Finally, critics are likely to point out, and rightly so, the utterly inconsistent approach of Western businesses to wars and humanitarian crisis in general. Critics are likely to also argue that race and nationality fundamentally shape corporate response to humanitarian crisis. Would the reaction of Western business and CEOs have been the same if instead of Ukraine, the war was unfolding in Africa, Middle East or Latin America? Probably not. Are the current responses influenced by the images of middle class, blue-eyed blonds on our screens rather than images of black and brown skins people living in squalid conditions? Probably. However, putting aside for a moment the very important role that race plays in global governance, it must be admitted that the response of the business world to the Ukraine crisis is unprecedented and arguably sets a new record.


The response of Western business to Russia’s invasion of Ukraine could mean that a new consensus is emerging that pursuing shareholder value is no longer enough. Analysis of the recent behavior of businesses to the crisis is likely to continue long after the crisis ends.

It is doubtful that the corporate response to the Ukraine crisis will be the death of the Friedman doctrine, a doctrine that has been the basis of business practice, leadership, policy, and education for decades. First, most of the response from the business world have come from Western companies. Thus, emerging market multinationals, a major force in today’s economy, have been largely silent on the Ukraine issue. Second, among Western multinationals, not all companies have jumped into the bandwagon. France’s TotalEnergies has resisted pressure to quit. TotalEnergies is not divesting but “will no longer provide capital for new projects in Russia” the company announced. “The company cannot divest assets from one day to the next unless sanctions force it to do so. One must take time to reflect,” TotalEnergies’ is quoted as saying. Third, to Friedman and his ardent supporters, the recent responses to the Ukraine crisis amount to nothing more than “hypocritical window-dressing” and says little about whether we are seeing a change in the corporate purpose and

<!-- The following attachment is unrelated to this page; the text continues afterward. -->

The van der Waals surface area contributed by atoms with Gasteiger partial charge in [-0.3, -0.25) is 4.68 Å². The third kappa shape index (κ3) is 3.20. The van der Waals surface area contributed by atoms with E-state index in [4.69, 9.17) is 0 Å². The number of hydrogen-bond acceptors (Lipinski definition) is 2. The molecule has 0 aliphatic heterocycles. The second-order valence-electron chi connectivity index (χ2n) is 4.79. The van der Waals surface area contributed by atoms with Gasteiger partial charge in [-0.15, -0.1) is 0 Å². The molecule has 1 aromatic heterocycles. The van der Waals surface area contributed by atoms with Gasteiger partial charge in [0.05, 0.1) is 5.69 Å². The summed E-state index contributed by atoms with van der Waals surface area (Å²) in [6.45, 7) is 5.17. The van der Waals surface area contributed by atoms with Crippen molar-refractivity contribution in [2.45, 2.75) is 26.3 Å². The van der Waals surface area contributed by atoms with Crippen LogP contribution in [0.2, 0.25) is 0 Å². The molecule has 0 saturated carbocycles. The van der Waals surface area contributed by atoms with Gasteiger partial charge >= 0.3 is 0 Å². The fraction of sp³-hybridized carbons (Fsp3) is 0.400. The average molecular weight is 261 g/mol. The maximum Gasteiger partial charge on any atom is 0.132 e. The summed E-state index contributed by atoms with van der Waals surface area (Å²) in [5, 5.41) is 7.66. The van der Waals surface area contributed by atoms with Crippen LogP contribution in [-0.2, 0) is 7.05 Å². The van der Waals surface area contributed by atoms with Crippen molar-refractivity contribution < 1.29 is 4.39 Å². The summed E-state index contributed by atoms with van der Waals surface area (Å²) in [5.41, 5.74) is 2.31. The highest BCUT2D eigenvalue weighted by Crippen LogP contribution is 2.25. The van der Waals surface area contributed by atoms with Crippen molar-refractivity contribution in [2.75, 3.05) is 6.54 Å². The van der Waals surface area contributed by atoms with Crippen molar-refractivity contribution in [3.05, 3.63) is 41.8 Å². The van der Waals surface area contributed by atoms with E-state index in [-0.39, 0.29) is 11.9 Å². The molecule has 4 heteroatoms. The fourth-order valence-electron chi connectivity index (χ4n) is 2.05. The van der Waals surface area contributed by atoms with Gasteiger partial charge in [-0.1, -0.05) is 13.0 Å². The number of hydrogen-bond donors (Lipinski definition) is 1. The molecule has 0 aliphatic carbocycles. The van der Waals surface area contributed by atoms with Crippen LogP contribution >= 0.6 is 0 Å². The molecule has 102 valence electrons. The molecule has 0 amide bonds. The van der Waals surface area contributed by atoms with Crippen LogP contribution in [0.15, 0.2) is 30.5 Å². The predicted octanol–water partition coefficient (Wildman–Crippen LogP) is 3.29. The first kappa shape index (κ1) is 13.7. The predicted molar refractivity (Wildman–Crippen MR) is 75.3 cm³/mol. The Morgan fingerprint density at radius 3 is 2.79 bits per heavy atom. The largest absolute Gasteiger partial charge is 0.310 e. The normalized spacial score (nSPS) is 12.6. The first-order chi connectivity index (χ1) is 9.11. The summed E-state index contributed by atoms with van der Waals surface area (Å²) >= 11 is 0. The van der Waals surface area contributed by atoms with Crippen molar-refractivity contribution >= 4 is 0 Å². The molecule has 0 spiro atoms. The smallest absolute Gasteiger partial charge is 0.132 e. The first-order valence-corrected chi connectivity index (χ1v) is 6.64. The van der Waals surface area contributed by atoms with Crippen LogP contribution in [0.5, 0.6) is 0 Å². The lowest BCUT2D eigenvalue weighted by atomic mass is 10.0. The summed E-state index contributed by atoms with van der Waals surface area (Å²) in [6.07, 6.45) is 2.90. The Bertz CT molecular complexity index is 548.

The shareholder theory has its critics. Jack Welch reportedly called it “the dumbest idea in the world.” In an article in a May-June 2017 issue of Harvard Business Review, Harvard Business School professors–Joseph L. Bower and Lynn S. Paine— argue that maximizing shareholder value is “the error at the heart of corporate leadership.” Maximizing shareholder value, according to Bower and Paine, is “flawed in its assumptions, confused as a matter of law, and damaging in practice.” Many scholars and business insiders believe that it is time to change the Friedman Doctrine. In a 2020 article, Bruno Roche the former Chief Economist at Mars, Incorporated and Colin Mayer the Peter Moores Professor of Management Studies at Saïd Business School, University of Oxford, argued that it was time to change the Friedman doctrine. According to the duo, “the conversation should no longer be about why the system needs transforming – but how we can deliver the necessary transition.” We contend that a new breed of courageous business leaders must arise to embrace the duty and opportunity presented by today’s global challenges. Companies must reposition themselves to thrive by meeting the needs of the world,” they argued.

Debates will likely continue around issues such as whether business has a “social conscience,” whether business should be only concerned with profit and not with promoting desirable social ends, when and why business should deviate from its core goal, the pros and cons of CEO activism, and fiduciary duties of corporate boards. It will take more than the Ukraine crisis to announce the demise of the Friedman Doctrine. Roche and Mayer assert that “a superior alternative to profit-maximization has yet to take root because this is a systems issue.” They suggest that the business community “has to move beyond piecemeal reform and pursue fundamental systemic change.”

Uche Ewelukwa Ofodile (SJD, Harvard) is a Senior Fellow of the Mossavar-Rahmani Center for Business and Government at the Kennedy School of Government, Harvard University and Scholar-in-Residence at the New York University School of Law’s Center for Human Rights and Global Justice. She is the author of many monographs and articles on intellectual property rights, technology and the law, international trade and investment law, China in Africa, and global governance. She holds the E.J. Ball Endowed Chair at the University of Arkansas School of Law.